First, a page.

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What are the effects of stress on work performance?

Written By

Loran Northey

Head of Training & Development at Paramount Coaching

Briefly Speaking

Find out how the effects of stress can lead employees, teams, and whole companies into a downward spiral as performance at work plummets.
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Negative stress can have a detrimental affect on an individual’s performance at work as well as progressing into negatively affecting teams and whole companies. Stressed individuals may suffer from low concentration which translates into a sub-standard delivery of service.  They may experience fatigue and/or low motivation which in turn will affect moral and productivity.

Stress may mean that there are increased ad-hoc sick days taken as well as extended sickness from diagnosed stress related illnesses. This not only negatively impacts the company as a whole, but also on individual staff morale. Extra workloads have to be undertaken, sales areas or locations shared out, and temporary placements are given, often without sufficient training or clear expectation or goals explained. This can cause resentment, stress and overwhelm, leading to a decline in performance at work.

The effects of stress can involve negatively impacting workplace relationships and interactions where advancements may be made out of necessity rather than merit. There may be promotions given within teams that cause a decrease in service and performance at work (instead of the opposite as intended) due to implied favouritism or by over stressed employees feeling undervalued.

When employees are suffering from the effects of stress they can become lethargic, have low concentration and limited communication skills. This in itself affects performance at work as the employees can become underproductive and isolated as they communicate less and suffer under the burden of being overwhelmed. Low concentration affects staff morale as they begin to feel useless or unworthy of being given tasks or projects. Both of these effects contribute to employees becoming lethargic as they become complacent and begin to not bother making the effort; they do not think that what they ultimately produce will be good enough, so they stop trying.

Employees that are suffering with undue negative stress may lose their grip on acceptable social skills when dealing with others which also causes a bigger problem. They may become highly charged or unpredictable when given instructions or  feedback. They may become defensive and their performance at work will suffer as they refuse to take on board the suggestions given or procrastinate over tasks. They may become more difficult to manage which in turn affects their performance at work as they become unapproachable and, therefore, do not use their full potential.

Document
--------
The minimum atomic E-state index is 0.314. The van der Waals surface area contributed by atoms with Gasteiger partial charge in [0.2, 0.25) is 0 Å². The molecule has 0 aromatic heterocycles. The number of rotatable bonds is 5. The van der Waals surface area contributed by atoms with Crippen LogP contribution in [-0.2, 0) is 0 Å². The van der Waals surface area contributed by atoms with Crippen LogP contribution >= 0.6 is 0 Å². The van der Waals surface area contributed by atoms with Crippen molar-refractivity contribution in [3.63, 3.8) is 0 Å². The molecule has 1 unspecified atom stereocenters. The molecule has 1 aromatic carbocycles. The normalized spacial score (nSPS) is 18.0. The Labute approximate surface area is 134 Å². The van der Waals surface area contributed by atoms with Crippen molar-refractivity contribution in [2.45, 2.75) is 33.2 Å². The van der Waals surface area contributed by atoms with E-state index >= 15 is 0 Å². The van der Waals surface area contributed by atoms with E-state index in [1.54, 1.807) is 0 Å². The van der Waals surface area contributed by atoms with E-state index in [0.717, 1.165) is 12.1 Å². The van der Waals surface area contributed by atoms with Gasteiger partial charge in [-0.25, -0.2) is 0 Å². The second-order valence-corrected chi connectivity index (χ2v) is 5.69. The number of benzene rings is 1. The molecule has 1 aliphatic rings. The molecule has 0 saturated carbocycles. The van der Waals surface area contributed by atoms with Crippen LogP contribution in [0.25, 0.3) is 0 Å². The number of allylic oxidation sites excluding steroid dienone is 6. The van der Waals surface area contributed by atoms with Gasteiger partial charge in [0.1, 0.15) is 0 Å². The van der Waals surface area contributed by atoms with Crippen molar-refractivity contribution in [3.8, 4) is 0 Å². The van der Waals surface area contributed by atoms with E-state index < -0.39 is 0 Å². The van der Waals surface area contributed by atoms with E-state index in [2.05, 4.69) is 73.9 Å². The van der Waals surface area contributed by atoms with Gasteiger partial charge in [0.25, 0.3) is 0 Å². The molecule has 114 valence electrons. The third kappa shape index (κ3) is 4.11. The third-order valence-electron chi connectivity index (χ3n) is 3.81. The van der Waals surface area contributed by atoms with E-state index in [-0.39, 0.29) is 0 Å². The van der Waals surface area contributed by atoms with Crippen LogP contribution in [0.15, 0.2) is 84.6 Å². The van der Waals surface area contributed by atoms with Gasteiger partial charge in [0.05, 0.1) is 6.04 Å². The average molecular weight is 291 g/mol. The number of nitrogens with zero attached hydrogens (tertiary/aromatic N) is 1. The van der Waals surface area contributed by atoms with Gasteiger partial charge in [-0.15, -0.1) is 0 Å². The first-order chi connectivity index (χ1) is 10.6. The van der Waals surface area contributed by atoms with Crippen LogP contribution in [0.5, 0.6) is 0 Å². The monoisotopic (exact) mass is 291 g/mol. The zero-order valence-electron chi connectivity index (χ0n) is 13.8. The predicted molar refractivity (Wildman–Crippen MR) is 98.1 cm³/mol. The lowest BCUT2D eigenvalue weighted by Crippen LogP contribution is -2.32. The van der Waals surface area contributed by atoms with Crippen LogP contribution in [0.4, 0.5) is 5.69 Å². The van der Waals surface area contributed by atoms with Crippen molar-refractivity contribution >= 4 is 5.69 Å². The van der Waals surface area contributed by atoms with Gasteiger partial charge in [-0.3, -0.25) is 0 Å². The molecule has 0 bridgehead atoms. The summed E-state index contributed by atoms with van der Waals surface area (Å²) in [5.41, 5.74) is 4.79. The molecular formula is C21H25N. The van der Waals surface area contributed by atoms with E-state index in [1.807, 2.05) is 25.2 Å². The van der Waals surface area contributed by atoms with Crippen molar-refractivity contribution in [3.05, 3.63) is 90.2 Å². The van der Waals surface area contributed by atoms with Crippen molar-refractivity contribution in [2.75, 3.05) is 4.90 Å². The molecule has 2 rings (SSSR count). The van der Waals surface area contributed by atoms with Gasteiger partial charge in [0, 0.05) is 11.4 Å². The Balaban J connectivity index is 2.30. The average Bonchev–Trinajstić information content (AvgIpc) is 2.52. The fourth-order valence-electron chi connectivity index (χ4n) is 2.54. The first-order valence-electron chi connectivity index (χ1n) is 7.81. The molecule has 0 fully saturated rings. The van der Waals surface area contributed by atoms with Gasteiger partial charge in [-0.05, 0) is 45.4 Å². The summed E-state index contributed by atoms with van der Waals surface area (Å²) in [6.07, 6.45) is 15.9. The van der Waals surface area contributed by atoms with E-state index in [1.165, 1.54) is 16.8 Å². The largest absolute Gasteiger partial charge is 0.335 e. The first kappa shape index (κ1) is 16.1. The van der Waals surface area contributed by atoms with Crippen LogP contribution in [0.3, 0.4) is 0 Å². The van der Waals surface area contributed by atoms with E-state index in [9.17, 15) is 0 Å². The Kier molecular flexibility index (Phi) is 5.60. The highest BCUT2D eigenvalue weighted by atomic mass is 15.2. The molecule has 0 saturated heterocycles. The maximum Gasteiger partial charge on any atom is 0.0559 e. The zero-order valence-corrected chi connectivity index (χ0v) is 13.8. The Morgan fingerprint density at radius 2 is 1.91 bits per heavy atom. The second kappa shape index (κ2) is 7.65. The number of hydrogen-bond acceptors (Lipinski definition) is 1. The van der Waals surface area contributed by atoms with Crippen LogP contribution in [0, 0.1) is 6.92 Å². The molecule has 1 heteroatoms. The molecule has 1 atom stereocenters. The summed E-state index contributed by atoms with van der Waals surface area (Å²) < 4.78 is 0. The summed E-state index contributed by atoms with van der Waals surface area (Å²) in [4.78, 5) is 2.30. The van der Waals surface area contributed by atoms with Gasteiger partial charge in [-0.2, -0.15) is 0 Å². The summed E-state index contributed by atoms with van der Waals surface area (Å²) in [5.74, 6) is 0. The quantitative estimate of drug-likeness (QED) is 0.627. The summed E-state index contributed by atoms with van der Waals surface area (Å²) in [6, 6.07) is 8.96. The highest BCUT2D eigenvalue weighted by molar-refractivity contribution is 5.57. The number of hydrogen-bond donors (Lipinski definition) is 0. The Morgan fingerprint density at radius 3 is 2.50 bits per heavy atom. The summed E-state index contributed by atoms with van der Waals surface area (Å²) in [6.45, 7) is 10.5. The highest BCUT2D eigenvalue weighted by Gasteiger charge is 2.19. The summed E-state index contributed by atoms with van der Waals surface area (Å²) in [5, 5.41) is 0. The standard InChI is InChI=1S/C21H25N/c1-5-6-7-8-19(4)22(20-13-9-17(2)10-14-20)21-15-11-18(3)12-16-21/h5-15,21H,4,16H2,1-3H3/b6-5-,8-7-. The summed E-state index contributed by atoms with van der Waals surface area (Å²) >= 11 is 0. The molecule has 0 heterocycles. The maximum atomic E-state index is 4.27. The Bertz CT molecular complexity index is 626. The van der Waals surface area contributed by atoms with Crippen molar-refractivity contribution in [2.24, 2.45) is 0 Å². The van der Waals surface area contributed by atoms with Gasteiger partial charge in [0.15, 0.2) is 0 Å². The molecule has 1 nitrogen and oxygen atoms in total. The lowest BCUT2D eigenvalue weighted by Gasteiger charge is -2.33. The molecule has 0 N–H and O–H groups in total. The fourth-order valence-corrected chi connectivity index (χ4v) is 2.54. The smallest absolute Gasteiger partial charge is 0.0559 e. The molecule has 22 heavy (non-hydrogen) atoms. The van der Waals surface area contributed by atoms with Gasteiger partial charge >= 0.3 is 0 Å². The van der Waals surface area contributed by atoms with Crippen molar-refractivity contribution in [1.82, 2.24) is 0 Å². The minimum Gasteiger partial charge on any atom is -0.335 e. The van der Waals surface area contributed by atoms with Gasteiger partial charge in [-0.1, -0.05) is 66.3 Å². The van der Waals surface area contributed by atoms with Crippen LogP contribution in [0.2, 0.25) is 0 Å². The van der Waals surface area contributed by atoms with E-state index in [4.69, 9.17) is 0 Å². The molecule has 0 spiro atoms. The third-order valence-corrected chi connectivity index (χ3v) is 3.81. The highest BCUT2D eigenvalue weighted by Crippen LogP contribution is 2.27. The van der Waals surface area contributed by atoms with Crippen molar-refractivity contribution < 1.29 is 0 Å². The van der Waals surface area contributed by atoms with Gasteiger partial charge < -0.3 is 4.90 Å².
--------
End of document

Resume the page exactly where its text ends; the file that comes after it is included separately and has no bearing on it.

Poor time keeping may also be a side effect of employee’s stress. Because of a lack of concentration they may ‘ lose’ time and, therefore, become regularly tardy. This adds to their stress as well as the negative effects of stress.

They may also become clock watchers which will affect their productivity and performance at work plus create strains on relationships with other work colleagues. The relationship with other colleagues will affect all performance at work and have a negative knock on effect to the company as a whole. If employees become clock watchers who work out what they can do decided upon the time available, they will not be productive because they underestimate time given generally. This will only enhance their procrastination.

When stress is channelled in a positive way, however, it creates interest, motivation, a common goal or group values, an eagerness to learn and progress, and the want to deliver their best individual and combined efforts. By arranging staff stress management programmes (which can be in varying degrees), operating an open door policy, and encouraging employee forums and 360 degree communication on all levels, negative stress in the workplace will be lessened. 

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